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White Plains Woman Vows to Help in Her 96th Year

WHITE PLAINS, N.Y. – After Olivia Hooker , 96, broke her hip and neck this summer, she had to give up volunteering at several organizations near her home on the border of Greenburgh and White Plains. She gave her car to the Tree of Life, which delivers meals to homebound people, and pledged to continue to assist anyone who calls her with a problem.

“They had an ad in the paper saying, ‘give us your car,’ so I did. Different people have been nice about giving me rides,” said Hooker.

Hooker, who retired as a profesor of psychology for Fordham University's Graduate School, planned to devote the rest of her time to volunteering. However, she became “enchanted” by the students at the Fred Keller School for Behavioral Analysis when she visited for an interview and ended up staying as the psychologist in charge for 10 years.

“It’s a school for young children who either were rejected from the nurseries in their hometown or couldn’t get into Head Start because of their behavior,” Hooker said of the Yonkers school. “A little 3-year-old said to me, ‘Come in and see my learning curve.’ He said, ‘See, that’s my name and you see when it goes up, I’m doing better.’ And I thought that was so precious. It was amazing to me to see how well they did.”

Hooker used to be a member of the NAACP Education Committee, where she helped ensure black boys were not wrongly placed in special education classes. She also became involved with volunteer efforts to assist children in the Westchester Medical Center’s pediatric unit, and helped run the former White Plains Child Day Care Center, which primarily served low-income children.

For years, Hooker and approximately 100 other survivors of the Tulsa Race Riots of 1921 traveled around the country showing the “Before They Die!” documentary that recounts the May 3, 1921 riot that claimed the lives of nearly 1,000 blacks and decimated black neighborhoods in Tulsa, Okla.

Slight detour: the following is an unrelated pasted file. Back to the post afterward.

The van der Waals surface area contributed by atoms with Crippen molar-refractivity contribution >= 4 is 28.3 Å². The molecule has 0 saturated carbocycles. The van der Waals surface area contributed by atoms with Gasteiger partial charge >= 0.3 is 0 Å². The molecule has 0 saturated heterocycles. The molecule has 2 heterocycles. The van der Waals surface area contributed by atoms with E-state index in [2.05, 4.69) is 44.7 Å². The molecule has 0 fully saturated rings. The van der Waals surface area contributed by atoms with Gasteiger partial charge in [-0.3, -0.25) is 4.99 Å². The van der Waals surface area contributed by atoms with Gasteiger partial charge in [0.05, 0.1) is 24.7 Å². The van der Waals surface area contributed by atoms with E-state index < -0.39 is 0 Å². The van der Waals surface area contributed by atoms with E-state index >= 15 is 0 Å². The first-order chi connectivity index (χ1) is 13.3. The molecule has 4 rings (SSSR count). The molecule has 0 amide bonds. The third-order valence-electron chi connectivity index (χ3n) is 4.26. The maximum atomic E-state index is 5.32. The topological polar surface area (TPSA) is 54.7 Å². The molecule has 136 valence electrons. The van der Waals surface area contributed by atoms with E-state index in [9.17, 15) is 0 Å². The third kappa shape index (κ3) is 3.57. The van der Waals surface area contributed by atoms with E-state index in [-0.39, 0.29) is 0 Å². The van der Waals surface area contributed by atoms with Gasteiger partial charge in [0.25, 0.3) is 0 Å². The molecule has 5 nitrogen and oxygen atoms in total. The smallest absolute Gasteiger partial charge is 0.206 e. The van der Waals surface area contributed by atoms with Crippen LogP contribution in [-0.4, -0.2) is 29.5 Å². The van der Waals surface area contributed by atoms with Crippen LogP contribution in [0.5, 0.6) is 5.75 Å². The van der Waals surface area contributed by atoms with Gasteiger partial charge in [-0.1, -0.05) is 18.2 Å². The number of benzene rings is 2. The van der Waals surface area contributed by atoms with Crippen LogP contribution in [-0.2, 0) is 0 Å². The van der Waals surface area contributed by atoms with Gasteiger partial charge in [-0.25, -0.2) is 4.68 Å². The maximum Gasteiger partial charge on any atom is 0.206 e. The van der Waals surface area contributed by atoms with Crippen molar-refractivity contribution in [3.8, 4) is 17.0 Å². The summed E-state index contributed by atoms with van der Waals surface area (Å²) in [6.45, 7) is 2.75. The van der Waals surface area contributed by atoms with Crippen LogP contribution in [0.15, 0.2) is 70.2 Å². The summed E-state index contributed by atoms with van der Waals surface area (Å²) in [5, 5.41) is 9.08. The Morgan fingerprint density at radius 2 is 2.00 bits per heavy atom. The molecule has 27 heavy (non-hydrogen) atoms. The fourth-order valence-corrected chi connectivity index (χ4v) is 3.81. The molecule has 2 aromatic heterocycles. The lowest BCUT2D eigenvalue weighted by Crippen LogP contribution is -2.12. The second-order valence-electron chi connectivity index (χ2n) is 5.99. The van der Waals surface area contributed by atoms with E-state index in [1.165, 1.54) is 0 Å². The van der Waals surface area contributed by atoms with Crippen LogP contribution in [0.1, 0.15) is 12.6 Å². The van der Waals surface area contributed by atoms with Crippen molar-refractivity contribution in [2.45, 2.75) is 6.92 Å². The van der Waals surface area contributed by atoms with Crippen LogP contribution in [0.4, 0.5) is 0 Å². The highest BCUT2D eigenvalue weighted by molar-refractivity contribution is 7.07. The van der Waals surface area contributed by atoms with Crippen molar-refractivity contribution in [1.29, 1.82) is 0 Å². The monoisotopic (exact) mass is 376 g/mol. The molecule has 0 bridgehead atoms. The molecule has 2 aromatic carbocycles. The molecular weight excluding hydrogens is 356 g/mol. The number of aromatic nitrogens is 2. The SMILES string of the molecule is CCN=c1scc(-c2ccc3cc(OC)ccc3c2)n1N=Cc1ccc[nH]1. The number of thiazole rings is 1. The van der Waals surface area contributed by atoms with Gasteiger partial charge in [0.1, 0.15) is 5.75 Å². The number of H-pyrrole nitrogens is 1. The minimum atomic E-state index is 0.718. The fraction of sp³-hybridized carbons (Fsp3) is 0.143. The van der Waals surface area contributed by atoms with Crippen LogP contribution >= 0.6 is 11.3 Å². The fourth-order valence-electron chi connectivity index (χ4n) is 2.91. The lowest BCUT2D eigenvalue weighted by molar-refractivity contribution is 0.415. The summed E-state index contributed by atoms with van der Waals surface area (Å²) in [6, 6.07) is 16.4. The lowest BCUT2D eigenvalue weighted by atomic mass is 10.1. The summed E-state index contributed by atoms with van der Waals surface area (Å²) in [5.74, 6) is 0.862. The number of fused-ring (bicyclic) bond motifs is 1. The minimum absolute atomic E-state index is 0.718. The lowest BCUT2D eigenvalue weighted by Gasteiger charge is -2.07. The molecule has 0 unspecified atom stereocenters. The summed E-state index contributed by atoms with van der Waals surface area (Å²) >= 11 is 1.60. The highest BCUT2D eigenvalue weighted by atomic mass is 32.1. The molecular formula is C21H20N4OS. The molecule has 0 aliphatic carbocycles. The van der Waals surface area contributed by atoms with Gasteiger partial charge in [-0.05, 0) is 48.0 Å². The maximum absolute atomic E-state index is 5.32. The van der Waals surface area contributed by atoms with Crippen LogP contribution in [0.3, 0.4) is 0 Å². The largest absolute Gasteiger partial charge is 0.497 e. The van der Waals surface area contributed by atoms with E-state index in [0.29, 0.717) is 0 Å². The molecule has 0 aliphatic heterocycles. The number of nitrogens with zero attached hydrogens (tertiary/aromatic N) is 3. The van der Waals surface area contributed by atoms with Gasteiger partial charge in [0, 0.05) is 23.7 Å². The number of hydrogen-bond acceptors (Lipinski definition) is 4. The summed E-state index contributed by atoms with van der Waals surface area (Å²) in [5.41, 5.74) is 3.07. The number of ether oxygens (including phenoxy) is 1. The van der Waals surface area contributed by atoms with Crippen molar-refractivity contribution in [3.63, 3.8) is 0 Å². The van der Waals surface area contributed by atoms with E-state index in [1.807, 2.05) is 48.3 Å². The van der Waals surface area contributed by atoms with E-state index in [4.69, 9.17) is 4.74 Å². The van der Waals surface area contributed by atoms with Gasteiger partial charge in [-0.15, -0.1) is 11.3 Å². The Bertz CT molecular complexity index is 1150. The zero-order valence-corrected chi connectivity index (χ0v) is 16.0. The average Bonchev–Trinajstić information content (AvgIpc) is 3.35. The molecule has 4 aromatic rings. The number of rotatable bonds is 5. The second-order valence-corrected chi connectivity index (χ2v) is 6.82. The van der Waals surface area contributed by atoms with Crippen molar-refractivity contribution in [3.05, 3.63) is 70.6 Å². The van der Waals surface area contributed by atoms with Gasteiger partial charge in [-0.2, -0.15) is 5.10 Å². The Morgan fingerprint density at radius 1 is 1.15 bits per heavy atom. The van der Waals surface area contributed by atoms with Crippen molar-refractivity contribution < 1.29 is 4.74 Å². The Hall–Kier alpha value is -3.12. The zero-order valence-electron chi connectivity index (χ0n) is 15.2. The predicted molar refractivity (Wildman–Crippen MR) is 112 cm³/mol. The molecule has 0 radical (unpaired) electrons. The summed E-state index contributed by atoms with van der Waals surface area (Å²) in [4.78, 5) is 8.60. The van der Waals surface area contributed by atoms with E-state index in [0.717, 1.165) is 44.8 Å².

“Maybe eventually people will see that it was not fair. They didn’t fully compensate the Japanese that were interned during World War II, but they did get something. So we felt that was a precedent. The campaign is still on but we don’t know if there will ever be restoration,” said Hooker.

Hooker continues in her father’s footsteps in fighting for her community to be compensated for the hundreds of ruined stores and homes owned by blacks in Tulsa.

“It took 80 years to even get this apology, but we did finally get it,” Hooker said while showing a medal and letter of apology from the State of Oklahoma. “They gave us a statement that we could frame what showed that we were victims, and that we were not the perpetrators of it.”

At the time, she was age 6, and said she was “devastated.” She had “believed in all of the ‘home of the brave’ and ‘freedom for all’ that they taught us in America without question.” Hooker later moved to Topeka, Kan. to finish high school, and relocated to Columbus, Ohio to attend college.

While teaching in Ohio, Hooker said she supported the movement to allow black women to join the U.S. Navy. She later became the first black woman on active duty in the U.S. Coast Guard.

“I waited and read the papers every week to see who joined and I thought somebody would because we had campaigned so hard to get that opened up. Well, nobody joined,” said Hooker. “That’s how I decided, well, if I go and if I succeed, maybe some other people will get the courage to join.”

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